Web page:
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Boxing ring and law school: Loyola student flourishes in both worlds

August 30, 2013

Loyola University New Orleans College of Law student Annie McBride ’07 isn’t afraid to take chances. As an undergraduate studying Spanish at Loyola, McBride always knew she would go to law school, but it was her introduction at a local gym that set her on a very different path from her peers. McBride became an amateur competitive boxer for four years and even got her first knockout last year.

McBride’s boxing career started as a means to exercise and relieve stress during her first year of teaching high school math after graduating in 2007.

“I secretly started wanting to box during undergrad. I didn't tell anyone because I thought it sounded far-fetched and crazy. I don't think I went to the boxing gym on that first day looking to fight. I went more to get a feel for the sport to see if it was something I really wanted to do,” McBride said.

A few months after she joined Friday Night Fights Headquarters Gym (formerly Freret Street Boxing Gym), she met coach James Joseph. Joseph taught McBride boxing fundamentals and travelled with her to fights all across the country. A few years later, she started with coach Frank Vitrano and his son Anthony.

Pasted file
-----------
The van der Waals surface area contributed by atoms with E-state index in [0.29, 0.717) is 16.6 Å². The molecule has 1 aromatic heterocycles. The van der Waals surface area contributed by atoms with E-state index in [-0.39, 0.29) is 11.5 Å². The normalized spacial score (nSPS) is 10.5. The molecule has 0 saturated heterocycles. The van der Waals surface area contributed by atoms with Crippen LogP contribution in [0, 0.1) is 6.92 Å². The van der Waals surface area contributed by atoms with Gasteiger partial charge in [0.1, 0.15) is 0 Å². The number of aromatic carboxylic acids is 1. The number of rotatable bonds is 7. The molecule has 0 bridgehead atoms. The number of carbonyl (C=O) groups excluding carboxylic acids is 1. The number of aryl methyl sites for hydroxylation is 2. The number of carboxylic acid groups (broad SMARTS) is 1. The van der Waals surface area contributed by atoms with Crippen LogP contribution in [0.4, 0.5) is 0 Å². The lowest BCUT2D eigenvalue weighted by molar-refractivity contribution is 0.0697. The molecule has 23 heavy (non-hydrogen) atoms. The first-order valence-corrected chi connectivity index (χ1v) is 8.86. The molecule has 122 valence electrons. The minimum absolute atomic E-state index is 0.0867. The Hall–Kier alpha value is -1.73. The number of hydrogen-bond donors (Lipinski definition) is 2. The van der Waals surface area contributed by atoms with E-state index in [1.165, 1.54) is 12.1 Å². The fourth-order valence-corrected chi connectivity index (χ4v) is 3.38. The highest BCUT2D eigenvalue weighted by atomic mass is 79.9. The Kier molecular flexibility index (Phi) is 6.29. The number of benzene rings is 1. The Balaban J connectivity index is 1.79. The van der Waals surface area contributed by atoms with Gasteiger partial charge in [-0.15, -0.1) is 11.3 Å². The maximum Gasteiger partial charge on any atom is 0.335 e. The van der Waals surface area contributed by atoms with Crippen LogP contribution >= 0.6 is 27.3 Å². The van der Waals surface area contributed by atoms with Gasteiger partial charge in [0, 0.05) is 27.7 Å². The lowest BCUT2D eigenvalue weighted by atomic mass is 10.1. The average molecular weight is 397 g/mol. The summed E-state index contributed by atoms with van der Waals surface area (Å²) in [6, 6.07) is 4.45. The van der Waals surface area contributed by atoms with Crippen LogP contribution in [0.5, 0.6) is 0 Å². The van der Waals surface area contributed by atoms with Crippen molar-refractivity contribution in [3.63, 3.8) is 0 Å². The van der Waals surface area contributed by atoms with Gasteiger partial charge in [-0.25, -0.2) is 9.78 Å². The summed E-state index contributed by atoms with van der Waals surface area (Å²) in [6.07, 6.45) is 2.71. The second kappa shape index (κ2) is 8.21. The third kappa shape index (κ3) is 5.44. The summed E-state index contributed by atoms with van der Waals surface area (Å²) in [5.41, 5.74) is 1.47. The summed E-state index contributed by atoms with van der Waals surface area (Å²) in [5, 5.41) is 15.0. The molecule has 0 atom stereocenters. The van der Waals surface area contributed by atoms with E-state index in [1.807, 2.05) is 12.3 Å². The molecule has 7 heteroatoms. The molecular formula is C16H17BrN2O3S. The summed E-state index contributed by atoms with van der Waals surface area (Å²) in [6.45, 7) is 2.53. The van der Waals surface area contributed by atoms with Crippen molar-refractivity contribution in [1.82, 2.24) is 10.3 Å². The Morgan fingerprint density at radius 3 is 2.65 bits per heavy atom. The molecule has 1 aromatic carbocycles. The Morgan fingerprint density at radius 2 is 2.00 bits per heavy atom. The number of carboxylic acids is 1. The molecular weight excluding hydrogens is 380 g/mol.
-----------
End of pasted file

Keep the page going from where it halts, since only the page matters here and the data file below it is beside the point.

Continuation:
“Frank and Anthony brought my boxing to a new level. Under coach Frank, I got my first knockout in Houma in April of 2012,” said McBride, who now gives lessons to others at the gym.

Just as she was able to elevate her boxing skills, McBride decided it was time to ramp up her education.

“I've always wanted to be an attorney. In the summer of 2011, I decided it was now or never, so I spent the next year taking the LSAT, applying to schools, and enjoying my last year as a teacher,” McBride said.

Law school has been a very different experience from McBride’s undergraduate years, but the time spent teaching was actually beneficial to McBride.

“How much I learned in the first year! I've been working on writing a legal article this summer. After finishing a draft of the paper, I thought to myself, ‘There is no way I would have been able to do all of that research and writing a year ago,’” McBride said.

McBride was accepted into Loyola Law Review and isn’t sure which path she will take as a lawyer, but she has really enjoyed the criminal law side of her studies, and she clerked for Judge Robin Pittman this summer in Criminal District Court.

“It was an eye-opening experience. I learned that those involved in criminal law have their plates full and work very hard. I am looking forward to learning more about criminal law and other fields as I go through law school,” McBride said.

Even with boxing and law school, McBride somehow still has time to help others as the sole proprietor of Grade A Tutoring and is certified in secondary math education.

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